At last. Clio, Muse of History, has entered the fray. She has Proclaimed. Her judgement has, of course, been handed down via the agency of her representatives on Earth, Historians. 300 of them. (Collective noun: a “parcel.”)
No, really. 300. It brings a tear to the eye. And yet we must also admit a delicious undertow of low comedy in this story published yesterday (25 May) in The Guardian. It’s all very evocative of comic fiction, something closer to, say, Tom Sharpe than PG Wodehouse.
You can understand why the ringleaders handed this to The Guardian: intellectually, it’s one of the softest targets in publishing. But you’d like to think they’d have gone with this option even if had been a tough ask, just for the comedy value of seeing Niall Ferguson disporting himself in the pages of a newspaper he affects to hate.
That aside, it’s a wonderful example of The History Game: that glorious piece of back parlour tomfoolery, where you insist on owning the future because you, sort of, in a flimsy, academic sort of a way, think you own the past. I’ve been collecting some of its sillier manifestations on a Pinterest board. (And I will get round to posting my anthology of history quotations, I promise.)
The truth is that I love it all, the sillier the better. And I identify with many of the leading lights here. Even though it’s intellectually shallow, sometimes shockingly so, History is a hugely important artform; and many of its practitioners are terribly charming. (Though at this point you’re perfectly at liberty to pause for a quiet moment or two while you reflect on the fact that George Osborne studied History.)
I’ve read and hugely enjoyed at least two of Ferguson’s books and at least one of Gardiner’s. Schama not so much. But I feel a little bit let down. Especially by Ferguson. I’d always taken him for a shrewd operator. Don’t know why, maybe something to do with his TV persona. But there you have it.
So I suppose the nub of my complaint here is a feeling that Ferguson’s evocation of Our Island Story by Henrietta Marshall was particularly inept. He’s actually doing down the whole tradition of Whig History here, particularly surprising because in some respects he’s the pre-eminent Whig Historian of our current era. I think we can all agree that you can be a Whig and, just about, pro the EU. (See below.) But you don’t have to trample all over a perfectly valid tradition to do it. Do you?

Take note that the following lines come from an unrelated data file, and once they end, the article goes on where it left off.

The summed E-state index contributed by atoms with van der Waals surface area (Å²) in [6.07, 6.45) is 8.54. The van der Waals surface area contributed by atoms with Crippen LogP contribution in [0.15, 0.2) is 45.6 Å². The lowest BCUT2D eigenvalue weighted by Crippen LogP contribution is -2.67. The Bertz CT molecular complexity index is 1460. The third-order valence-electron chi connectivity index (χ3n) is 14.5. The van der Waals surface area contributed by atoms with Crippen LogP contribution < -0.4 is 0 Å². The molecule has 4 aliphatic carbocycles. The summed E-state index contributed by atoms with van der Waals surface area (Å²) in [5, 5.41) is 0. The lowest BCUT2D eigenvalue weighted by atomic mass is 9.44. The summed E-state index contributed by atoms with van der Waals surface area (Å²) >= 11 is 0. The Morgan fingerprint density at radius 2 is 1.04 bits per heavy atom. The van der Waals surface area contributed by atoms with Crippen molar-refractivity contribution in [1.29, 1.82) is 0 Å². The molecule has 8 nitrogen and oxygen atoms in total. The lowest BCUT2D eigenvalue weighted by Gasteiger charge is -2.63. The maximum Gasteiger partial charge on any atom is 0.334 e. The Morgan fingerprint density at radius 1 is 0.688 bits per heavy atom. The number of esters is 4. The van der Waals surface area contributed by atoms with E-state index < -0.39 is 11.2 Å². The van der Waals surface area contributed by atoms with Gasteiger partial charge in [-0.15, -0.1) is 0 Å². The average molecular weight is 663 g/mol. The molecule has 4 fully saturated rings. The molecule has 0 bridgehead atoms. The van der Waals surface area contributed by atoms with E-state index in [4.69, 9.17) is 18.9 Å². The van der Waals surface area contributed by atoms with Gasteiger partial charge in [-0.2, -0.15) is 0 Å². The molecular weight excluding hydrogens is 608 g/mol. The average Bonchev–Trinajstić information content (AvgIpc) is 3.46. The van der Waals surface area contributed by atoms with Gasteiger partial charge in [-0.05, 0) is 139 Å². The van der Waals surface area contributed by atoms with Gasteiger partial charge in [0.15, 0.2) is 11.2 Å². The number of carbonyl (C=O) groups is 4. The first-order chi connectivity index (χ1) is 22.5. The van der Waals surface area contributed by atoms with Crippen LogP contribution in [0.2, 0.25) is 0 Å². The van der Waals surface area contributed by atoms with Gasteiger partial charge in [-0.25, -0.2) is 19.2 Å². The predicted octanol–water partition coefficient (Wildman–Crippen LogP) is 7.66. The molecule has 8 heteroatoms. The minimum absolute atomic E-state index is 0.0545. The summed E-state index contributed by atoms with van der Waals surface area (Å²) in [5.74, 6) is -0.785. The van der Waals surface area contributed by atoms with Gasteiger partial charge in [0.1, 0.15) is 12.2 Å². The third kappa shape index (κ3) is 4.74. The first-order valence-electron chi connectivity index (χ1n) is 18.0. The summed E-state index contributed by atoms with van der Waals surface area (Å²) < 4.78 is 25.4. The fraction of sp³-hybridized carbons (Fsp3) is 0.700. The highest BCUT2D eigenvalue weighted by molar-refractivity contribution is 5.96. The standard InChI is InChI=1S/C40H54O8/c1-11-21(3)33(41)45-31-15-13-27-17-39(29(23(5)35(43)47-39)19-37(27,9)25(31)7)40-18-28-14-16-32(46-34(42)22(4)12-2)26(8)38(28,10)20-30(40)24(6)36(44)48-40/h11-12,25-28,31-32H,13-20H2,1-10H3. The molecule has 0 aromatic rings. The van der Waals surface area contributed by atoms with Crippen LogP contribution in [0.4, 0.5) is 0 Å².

Of even more interest, though, is the wonderfully interesting side-issue he opens up. The question he begs. Because, actually, the frisson he creates by mugging Marshall makes you realise how insignificant the whole Island People notion, as a compelling piece of mytho-poetic rhetoric, has been so far in the Referendum debate. I thought it would be somewhere up there front and centre. Perhaps Ferguson had been assuming that too, and had done his homework accordingly.
And if that were the case, you could hardly fault his reasoning; because Island People imagery should be, one might imagine, particularly potent, evoking as it does not just William Shakespeare and the famous speech in Richard II but also Winston Churchill’s The Island Race, a popular abridgement of his peerless four volume history of Britain. It’s the 20th Century’s pre-eminent example of Whig History and it makes Ferguson’s efforts read like adolescent scribblings.
Brexiteers should be brandishing it in the faces of their opponents.
Inexplicably, they’re not. Or if they are, I’ve missed it.
So, yes, let’s be charitable. Perhaps Ferguson has been girding his loins for a skirmish that hasn’t really materialised. Perhaps, having become bored waiting for battle to commence, he’s getting his retaliation in first.
On the other hand, it might have been wiser to keep his powder dry.
The Island People may yet attempt to make themselves heard.